The mortality in nCOVID-19 patients is associated with onset of acute respiratory distress syndrome (ARDS) due to the cytokine storm mechanism resulting in uncontrolled systemic inflammatory response from the release of pro-inflammatory cytokines (IFN-α, IFN-γ, IL-1β, IL-6, IL-12, IL-8, IL-33, TNF-α, TGF-β) and chemokines (CCL2, CCL3, CCL5, CXCL8, CXCL9, CXCL-10 etc) [5] [40]. It culminates into edema, dysfunction of the air exchange, acute respiratory distress syndrome, acute cardiac injury and the secondary infection which may lead to death [42]. The key to treatment aims at avoiding or attenuating cytokine storm, and to restrict the entry of mononuclear cells via CD4 and CD8T cells (as shown in Figure 2). Case studies and analysis throw light on application of mesenchymal stem cells in such a situation. MSCs, with their powerful immunomodulatory ability, may benefit by preventing or attenuating the cytokine storm [40].

7. Emerging Stem Cell Based Therapy for nCOVID-19

Recent advances in molecular biology and regenerative medicine has promised induction of the activity of micro-molecules such as stem cells, bioactive materials and growth factors promoting improved quality, structure, function and bio-mechanical strength of tissue regeneration and healing process. The cellular therapy induces cellular proliferation, chondrogenesis, angiogenesis and rejuvenation of degenerated tissue to attain micromolecular homeostasis.

The art of cellular therapy has revolutionized the field of regenerative medicine towards natural healing cascade. Among cellular therapy, mesenchymal stem cells (MSCs) has homing ability, immunoregulatory nature, anti-inflammatory effects, and multilineage differentiation potential as reported by Ullah et al. [43] and Ramesh R et al. [44] (as shown in Figure 3).

MSCs could act upon two ways in the nCOVID19 treatment, namely immunomodulatory effects and differentiation ability. In nCOVID19 cases, acute respiratory distress is the result of SARS-CoV-2 infecting alveolar type II cells (AT2) and the capillary endothelium as mentioned by Hamming et al. [45]. The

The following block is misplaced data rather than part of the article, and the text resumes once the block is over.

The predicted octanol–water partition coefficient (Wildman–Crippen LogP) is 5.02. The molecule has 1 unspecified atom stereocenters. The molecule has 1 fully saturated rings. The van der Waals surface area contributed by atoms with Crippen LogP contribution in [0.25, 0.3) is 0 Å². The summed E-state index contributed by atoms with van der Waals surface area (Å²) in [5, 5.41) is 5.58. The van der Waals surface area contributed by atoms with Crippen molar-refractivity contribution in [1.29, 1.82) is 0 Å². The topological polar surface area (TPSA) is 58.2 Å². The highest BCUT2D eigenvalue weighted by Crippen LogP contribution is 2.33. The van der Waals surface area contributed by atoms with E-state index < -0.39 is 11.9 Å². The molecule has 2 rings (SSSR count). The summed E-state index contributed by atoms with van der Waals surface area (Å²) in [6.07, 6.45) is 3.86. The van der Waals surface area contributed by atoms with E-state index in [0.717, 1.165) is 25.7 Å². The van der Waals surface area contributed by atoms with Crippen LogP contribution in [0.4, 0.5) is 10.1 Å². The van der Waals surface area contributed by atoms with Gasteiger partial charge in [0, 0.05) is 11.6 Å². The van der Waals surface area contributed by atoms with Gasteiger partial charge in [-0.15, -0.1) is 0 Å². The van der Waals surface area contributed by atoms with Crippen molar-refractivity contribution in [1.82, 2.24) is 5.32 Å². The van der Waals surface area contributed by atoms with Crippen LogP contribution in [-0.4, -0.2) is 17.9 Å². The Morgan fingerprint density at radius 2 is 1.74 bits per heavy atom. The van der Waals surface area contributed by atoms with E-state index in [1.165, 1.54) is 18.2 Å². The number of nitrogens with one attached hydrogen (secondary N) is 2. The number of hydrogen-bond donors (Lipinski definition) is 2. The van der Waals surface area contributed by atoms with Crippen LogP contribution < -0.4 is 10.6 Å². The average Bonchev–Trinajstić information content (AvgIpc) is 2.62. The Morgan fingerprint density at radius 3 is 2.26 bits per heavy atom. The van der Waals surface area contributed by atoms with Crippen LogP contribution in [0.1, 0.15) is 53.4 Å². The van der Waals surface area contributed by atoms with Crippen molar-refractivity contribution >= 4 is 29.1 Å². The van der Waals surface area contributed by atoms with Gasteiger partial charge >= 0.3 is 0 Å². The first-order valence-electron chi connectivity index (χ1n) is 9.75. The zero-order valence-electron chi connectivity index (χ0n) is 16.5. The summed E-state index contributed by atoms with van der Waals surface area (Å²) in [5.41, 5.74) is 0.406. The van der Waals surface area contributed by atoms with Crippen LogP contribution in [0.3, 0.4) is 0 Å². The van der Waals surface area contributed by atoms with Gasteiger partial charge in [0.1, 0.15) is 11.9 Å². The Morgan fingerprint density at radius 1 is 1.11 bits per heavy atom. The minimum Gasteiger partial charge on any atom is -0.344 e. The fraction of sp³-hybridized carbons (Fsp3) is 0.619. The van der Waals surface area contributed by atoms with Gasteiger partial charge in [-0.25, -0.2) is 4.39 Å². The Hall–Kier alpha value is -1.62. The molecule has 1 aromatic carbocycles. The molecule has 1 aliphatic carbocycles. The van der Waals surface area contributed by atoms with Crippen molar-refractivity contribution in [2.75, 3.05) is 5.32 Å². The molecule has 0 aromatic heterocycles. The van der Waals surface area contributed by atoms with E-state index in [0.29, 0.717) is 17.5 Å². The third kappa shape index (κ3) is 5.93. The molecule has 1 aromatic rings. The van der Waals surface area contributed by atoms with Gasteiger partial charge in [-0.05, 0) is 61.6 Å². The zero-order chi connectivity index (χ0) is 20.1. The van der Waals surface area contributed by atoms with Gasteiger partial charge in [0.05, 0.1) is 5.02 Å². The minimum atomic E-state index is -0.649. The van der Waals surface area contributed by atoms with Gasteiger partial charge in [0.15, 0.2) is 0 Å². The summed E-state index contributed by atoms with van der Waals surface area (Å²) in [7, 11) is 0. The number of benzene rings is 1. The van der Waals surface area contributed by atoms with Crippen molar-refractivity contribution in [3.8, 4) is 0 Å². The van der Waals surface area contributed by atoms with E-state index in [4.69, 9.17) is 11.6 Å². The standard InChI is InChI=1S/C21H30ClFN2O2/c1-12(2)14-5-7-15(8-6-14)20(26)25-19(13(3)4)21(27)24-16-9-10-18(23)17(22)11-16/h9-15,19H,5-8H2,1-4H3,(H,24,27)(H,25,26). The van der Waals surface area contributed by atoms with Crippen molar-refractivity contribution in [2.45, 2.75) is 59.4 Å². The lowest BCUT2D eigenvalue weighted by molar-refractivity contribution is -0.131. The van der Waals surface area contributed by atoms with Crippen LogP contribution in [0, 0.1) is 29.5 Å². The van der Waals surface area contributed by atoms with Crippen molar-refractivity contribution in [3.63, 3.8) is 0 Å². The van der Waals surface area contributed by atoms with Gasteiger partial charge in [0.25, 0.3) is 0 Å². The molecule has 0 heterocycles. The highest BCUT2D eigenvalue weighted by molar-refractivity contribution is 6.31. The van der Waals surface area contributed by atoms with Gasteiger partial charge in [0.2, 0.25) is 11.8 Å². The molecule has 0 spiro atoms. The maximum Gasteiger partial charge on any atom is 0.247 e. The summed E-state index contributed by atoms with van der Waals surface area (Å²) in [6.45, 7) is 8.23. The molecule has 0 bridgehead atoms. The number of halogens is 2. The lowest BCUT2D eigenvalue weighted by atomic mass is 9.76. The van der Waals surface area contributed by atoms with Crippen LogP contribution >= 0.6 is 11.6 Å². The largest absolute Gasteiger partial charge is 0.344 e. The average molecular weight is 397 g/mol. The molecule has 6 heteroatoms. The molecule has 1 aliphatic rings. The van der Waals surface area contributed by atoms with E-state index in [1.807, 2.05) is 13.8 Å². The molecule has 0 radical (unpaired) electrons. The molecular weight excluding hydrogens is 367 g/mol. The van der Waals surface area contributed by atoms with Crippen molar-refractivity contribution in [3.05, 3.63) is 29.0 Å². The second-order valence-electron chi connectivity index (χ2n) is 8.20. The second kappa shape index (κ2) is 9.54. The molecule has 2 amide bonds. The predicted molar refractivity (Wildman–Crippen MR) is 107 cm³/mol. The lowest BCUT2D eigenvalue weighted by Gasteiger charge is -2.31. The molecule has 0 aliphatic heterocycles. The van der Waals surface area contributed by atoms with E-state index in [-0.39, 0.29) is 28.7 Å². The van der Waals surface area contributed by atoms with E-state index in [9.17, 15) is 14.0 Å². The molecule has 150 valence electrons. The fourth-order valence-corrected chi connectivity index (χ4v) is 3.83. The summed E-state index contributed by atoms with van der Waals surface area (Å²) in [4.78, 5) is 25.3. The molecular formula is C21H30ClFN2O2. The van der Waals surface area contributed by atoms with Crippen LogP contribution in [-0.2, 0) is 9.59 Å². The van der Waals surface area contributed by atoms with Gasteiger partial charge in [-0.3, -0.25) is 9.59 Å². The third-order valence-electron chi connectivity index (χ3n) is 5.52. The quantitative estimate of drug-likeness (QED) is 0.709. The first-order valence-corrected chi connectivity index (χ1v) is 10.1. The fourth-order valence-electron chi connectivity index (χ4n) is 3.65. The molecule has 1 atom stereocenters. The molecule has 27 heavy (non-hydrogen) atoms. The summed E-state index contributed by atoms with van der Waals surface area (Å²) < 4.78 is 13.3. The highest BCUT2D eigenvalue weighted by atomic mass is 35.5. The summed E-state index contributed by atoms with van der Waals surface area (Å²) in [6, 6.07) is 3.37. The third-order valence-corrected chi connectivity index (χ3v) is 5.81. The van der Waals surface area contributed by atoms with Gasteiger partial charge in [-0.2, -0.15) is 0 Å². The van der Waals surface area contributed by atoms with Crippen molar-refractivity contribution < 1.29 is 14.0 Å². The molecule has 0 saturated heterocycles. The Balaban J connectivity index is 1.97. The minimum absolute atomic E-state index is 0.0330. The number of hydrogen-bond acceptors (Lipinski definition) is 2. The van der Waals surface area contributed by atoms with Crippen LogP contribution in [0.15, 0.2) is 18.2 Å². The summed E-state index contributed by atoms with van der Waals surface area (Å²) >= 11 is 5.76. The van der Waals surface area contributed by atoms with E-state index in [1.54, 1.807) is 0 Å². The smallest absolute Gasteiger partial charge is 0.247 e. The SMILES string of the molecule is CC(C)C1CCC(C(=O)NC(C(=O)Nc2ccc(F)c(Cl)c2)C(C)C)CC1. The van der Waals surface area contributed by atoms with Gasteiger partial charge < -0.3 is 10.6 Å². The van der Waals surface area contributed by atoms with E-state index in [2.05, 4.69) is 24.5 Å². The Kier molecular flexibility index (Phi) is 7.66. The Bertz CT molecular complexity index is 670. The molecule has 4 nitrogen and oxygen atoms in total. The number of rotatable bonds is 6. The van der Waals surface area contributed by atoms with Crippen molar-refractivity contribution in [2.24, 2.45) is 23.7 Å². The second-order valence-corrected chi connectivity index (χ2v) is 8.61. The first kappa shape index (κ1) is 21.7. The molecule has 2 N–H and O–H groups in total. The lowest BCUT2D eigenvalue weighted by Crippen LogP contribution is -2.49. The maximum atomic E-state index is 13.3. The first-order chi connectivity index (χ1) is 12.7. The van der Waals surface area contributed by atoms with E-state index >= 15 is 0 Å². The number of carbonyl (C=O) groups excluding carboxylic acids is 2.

Figure 2. Mechanism of action of MSCs in nCOVID-19 treatment.

Figure 3. Role of MSCs in nCOVID-19 treatment.

pulmonary cells generally express ACE2 (Angiotensin-converting enzyme 2) receptor and TMPRSS2 (transmembrane serine protease 2) on their membrane.

SARS-CoV-2 uses this ACE2 for the entry and the TMPRSS2 serine protease aids in S protein priming. These two membrane proteins (ACE2 and TMPRSS2) mediate viral entry into cells and also the spread of virus within the host [46]. According to F. Qi et al., the expression of ACE2 and TMPRSS2 are not only limited to pulmonary cells [47] , they are widely expressed in the Cardiac, renal and hepatic tissues. Hence, patients with severe infection possibly along with dyspnoea also suffer from multiple organ failure, shock, heart failure, arrhythmias, and renal failure.

MSCs are bestowed with the property of not exhibiting ACE2. In addition, Z. Leng et al. have shown the absence of TMPRSS2 in MSC through single-cell transcriptome analysis [38]. By naturally lacking the key entry points, MSCs are immune to SARS-CoV-2 infection.

8. Clinical Trials on MSCs and nCOVID-19

A multicentric trial by Beijing 302 hospital (Trial no: NCT04252118) is expected to recruit 20 patients to evaluate the safety and functional outcome of umbilical cord mesenchymal stem cell therapy (UC-MSCs) for patients with nCOVID-19 pneumonia. A group of 10 patients will receive 3 intravenous infusion of UC-MSCs along with the conventional treatment and remaining 10 patients will receive only conventional treatment. The clinical, immunological, pulmonary functional and radiological outcomes will be evaluated during 180 days follow up period. The phase I trial researchers expected the potential beneficial effect of MSC based treatment could be principally due to the immunomodulation and regenerative potential of pulmonary parenchymal cells [48].

A clinical trial was started by Wuhan Union Hospital (Trial no: NCT04273646) to investigate effectiveness and safety of UC-MSCs in treating nCOVID-19 severe pneumonia patients. They recruited 48 patients, with 24 patients receiving 4 IV transfusion of 5.0 × 106 cells/kg of UC-MSCs along with conventional treatment. Another 24 patients receiving conventional treatment (in the form of supportive treatment) will serve as a control group. Based on their study protocol the patients will be followed up from 90 days to 96 weeks. These researchers proclaimed that UC-MSCs migrate to damaged tissues and exert strong anti-inflammatory & immunomodulatory functions to promote the repair, regeneration and rejuvenation and to resist necro-apoptosis and fibrosis of damaged pulmonary parenchymal tissues [49].